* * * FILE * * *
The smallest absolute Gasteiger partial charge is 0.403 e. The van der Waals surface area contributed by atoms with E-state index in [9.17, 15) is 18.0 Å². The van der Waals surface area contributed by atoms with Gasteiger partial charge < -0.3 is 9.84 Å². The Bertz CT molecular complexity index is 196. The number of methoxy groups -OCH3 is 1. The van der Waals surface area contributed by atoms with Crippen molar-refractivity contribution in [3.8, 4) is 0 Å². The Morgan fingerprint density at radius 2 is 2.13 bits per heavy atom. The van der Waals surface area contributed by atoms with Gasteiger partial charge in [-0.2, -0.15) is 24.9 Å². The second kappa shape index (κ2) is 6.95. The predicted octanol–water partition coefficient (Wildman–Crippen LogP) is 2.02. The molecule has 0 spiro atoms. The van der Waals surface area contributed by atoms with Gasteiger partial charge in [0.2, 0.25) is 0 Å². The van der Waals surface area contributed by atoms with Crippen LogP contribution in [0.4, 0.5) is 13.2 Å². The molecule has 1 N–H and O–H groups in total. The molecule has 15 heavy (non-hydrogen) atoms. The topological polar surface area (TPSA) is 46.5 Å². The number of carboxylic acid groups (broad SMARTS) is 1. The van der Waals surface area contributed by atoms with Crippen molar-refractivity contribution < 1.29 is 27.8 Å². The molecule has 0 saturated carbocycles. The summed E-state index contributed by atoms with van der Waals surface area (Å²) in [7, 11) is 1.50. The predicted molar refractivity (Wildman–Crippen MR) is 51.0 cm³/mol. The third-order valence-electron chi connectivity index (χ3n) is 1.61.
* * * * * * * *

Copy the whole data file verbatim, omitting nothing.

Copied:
The smallest absolute Gasteiger partial charge is 0.403 e. The van der Waals surface area contributed by atoms with E-state index in [9.17, 15) is 18.0 Å². The van der Waals surface area contributed by atoms with Gasteiger partial charge < -0.3 is 9.84 Å². The Bertz CT molecular complexity index is 196. The number of methoxy groups -OCH3 is 1. The van der Waals surface area contributed by atoms with Crippen molar-refractivity contribution in [3.8, 4) is 0 Å². The Morgan fingerprint density at radius 2 is 2.13 bits per heavy atom. The van der Waals surface area contributed by atoms with Gasteiger partial charge in [-0.2, -0.15) is 24.9 Å². The second kappa shape index (κ2) is 6.95. The predicted octanol–water partition coefficient (Wildman–Crippen LogP) is 2.02. The molecule has 0 spiro atoms. The van der Waals surface area contributed by atoms with Gasteiger partial charge in [0.2, 0.25) is 0 Å². The van der Waals surface area contributed by atoms with Crippen LogP contribution in [0.4, 0.5) is 13.2 Å². The molecule has 1 N–H and O–H groups in total. The molecule has 15 heavy (non-hydrogen) atoms. The topological polar surface area (TPSA) is 46.5 Å². The number of carboxylic acid groups (broad SMARTS) is 1. The van der Waals surface area contributed by atoms with Crippen molar-refractivity contribution < 1.29 is 27.8 Å². The molecule has 0 saturated carbocycles. The summed E-state index contributed by atoms with van der Waals surface area (Å²) in [7, 11) is 1.50. The predicted molar refractivity (Wildman–Crippen MR) is 51.0 cm³/mol. The third-order valence-electron chi connectivity index (χ3n) is 1.61.